When the state attorney general’s Independent Investigations Division wrapped up its investigation of last February’s police killing of Donnell Rochester, investigators handed the findings and legal analysis over to local Baltimore prosecutors.
It was up to the local state’s attorney’s office to decide whether the officers should face charges.
Earlier this month, State’s Attorney Ivan Bates issued his decision — the officers’ use of force was justified under the circumstances — despite the attorney general’s investigative unit’s finding that criminal charges could be possible, particularly because of the fatal fourth shot from an officer who ran into the path of Rochester’s moving vehicle.
An influential lawmaker and Maryland’s new attorney general hope to see that process change in this year’s legislative session.
Rather than turning over an investigation to local prosecutors, Sen. Will Smith plans to introduce a bill that would give the power to make charging decisions to the attorney general. Smith introduced a similar bill in 2022, but the legislative effort failed.
Smith, a Montgomery County Democrat who chairs the Judicial Proceedings Committee, told The Baltimore Sun in an interview that the change is necessary because it “completes the circle of independence” in both investigations and prosecutions of police-involved deaths.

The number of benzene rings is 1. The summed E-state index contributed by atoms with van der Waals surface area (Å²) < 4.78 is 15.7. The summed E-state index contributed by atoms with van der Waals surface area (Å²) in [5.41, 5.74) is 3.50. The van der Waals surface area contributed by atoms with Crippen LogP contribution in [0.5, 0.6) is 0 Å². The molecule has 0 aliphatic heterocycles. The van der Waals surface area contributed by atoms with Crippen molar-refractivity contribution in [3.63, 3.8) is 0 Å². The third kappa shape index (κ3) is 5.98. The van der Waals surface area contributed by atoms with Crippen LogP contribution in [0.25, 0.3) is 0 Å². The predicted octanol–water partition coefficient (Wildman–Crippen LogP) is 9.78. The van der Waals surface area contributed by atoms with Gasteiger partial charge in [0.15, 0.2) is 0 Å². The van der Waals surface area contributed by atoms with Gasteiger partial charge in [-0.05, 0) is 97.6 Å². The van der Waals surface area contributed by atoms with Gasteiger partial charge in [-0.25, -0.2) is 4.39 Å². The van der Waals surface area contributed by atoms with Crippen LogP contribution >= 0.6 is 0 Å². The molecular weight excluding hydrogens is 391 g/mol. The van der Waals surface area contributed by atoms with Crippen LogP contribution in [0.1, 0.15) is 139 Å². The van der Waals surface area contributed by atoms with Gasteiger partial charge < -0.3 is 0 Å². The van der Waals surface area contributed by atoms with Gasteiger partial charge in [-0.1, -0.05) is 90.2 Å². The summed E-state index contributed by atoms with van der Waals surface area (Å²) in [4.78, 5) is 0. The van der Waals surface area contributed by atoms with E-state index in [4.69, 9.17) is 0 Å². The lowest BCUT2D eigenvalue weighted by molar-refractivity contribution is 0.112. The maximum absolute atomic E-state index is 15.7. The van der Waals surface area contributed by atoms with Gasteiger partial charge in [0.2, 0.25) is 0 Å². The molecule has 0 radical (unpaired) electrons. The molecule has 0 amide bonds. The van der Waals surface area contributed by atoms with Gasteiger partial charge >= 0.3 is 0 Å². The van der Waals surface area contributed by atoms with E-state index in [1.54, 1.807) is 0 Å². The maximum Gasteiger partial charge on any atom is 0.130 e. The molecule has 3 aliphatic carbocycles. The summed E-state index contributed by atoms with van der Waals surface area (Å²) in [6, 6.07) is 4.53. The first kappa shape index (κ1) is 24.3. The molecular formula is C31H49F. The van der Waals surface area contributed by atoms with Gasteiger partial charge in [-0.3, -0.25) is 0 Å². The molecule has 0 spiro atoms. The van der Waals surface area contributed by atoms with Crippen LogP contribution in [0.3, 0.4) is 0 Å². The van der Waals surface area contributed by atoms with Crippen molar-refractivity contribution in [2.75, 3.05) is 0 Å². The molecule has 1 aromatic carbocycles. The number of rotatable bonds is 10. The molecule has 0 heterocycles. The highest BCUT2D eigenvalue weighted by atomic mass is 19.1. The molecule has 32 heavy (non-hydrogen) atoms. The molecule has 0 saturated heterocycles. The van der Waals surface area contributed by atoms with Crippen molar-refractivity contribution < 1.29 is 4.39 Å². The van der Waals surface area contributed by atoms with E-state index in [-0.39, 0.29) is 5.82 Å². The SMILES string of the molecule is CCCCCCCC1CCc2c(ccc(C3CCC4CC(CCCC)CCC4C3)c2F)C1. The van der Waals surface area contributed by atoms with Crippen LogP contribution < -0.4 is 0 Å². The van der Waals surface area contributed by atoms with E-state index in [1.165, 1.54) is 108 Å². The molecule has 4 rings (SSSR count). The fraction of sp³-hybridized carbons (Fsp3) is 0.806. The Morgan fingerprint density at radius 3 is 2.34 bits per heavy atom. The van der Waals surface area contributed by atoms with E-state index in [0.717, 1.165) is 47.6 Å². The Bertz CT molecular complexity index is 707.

That way, he said, there’s no “actual conflict of interest” and no “specter of conflict of interest.”
Attorney General Anthony Brown declined to comment on the specifics of Rochester’s case, but said he believes the attorney general’s office should have prosecutorial powers because it makes sense for the investigating agency to have the final say.
“It’s a best practice,” he said of being given the power to prosecute in addition to being charged with investigating all police-involved deaths. “We don’t have a best practice in Maryland because you have one organization, the office of the attorney general, who is conducting and shaping that investigation and you have another authority who is making that [prosecutorial] decision based on my office’s investigation.”
Brown’s predecessor, Brian Frosh, offered similar testimony to the legislature in 2022, telling lawmakers then that while his office did not seek out the responsibility, having prosecutorial powers would standardize the process and be a best practice.
Bates, in a statement to The Sun, explained his stance on the decision not to charge the officers in Rochester’s death, stating that although his office found evidence that theoretically could support the required elements of certain charges, he didn’t believe they could mount a successful prosecution.
“Based on our expertise, it was determined that there are valid legal defenses, and we would not be able to overcome those defenses based on legal standards under current case law,” Bates said. “These decisions are always challenging to make and carry much weight. While I understand the pain and frustration of the family, I took an oath and had an ethical responsibility to make the right legal decision in this case.”